What Vontae Davis’s Shocking Halftime Retirement Teaches us About Quitting

A week ago Sunday, Buffalo Bills cornerback, Vontae Davis, left the field at halftime of his team’s rout by the L.A. Rams, entered the locker room, changed into his street clothes, and left the stadium. He later announced that he had retired from the game. “I shouldn’t be out there anymore,” Davis explained. The response of everyone who follows football, and many who don’t, was the same: stunned disbelief.

Davis later released a statement explaining his decision, which said, in part:

“I meant no disrespect to my teammates and coaches. But I hold myself to a standard. Mentally, I always expect myself to play at a high level. But physically, I know today that isn’t possible, and I had an honest moment with myself. While I was on the field, I just didn’t feel right, and I told the coaches, ‘I’m not feeling like myself.’

“I also wondered: Do I want to keep sacrificing?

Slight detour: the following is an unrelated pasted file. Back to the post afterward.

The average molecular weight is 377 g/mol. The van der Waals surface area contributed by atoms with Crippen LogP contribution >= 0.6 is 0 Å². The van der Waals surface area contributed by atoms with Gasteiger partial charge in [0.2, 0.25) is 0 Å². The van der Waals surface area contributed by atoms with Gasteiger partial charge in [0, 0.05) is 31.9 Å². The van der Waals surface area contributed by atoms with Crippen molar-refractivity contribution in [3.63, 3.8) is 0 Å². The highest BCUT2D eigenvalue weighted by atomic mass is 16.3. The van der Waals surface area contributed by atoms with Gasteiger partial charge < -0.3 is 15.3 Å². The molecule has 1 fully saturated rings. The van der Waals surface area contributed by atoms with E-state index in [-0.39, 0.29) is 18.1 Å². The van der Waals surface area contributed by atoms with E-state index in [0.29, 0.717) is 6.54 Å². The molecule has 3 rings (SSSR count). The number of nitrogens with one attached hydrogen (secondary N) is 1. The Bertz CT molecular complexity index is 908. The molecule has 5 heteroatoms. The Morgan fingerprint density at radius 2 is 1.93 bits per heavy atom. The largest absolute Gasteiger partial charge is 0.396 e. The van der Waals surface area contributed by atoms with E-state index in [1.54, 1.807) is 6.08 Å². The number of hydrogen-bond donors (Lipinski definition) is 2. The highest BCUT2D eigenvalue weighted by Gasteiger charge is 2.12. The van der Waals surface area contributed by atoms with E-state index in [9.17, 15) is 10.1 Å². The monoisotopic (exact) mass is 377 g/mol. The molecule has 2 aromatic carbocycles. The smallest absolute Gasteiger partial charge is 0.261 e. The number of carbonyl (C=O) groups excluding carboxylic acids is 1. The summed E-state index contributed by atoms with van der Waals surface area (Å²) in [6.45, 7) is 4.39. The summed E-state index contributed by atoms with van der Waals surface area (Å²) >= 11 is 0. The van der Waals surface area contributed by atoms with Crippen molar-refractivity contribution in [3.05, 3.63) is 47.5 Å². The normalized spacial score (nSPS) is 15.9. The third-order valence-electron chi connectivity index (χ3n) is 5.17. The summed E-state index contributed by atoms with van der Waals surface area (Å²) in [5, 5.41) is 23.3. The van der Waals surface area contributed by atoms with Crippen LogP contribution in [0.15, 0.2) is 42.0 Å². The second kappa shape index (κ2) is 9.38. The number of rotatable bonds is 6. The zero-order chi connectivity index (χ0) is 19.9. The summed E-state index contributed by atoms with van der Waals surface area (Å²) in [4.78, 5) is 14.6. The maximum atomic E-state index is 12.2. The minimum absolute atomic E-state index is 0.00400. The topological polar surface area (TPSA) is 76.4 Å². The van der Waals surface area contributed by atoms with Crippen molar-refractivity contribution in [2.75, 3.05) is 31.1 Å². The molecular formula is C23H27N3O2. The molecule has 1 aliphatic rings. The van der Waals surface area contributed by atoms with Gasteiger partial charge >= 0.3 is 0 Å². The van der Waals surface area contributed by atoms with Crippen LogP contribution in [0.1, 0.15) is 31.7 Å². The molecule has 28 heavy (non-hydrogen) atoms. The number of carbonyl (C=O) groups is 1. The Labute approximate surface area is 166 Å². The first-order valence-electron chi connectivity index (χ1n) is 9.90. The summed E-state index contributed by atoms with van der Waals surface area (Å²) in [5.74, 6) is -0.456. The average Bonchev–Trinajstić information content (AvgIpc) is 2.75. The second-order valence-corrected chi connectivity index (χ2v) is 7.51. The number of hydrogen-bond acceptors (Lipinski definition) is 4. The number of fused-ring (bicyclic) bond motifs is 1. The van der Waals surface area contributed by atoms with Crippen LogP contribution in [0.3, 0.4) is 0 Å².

“And truthfully, I do not because the season is long, and it’s more important for me and my family to walk away healthy than to willfully embrace the warrior mentality and limp away too late.”

When I heard Davis’s surprising retirement story and read his statement, I breathed a sigh of relief for him. Professional football is too brutal a sport for half-stepping. That epiphany Davis had at halftime must have been percolating for some time. I’m glad he had the self-awareness and enough of an instinct for self-preservation to extricate himself from a situation that could have ended badly for him.

I write about Colin Kaepernick and, by extension, the NFL a lot. I don’t watch football, though, and Davis’s statement sort of gets to why. Withholding my viewership dovetails nicely with the boycott of the NFL Kaepernick’s supporters are staging, but that’s not why I stopped watching. CTE pushed me out.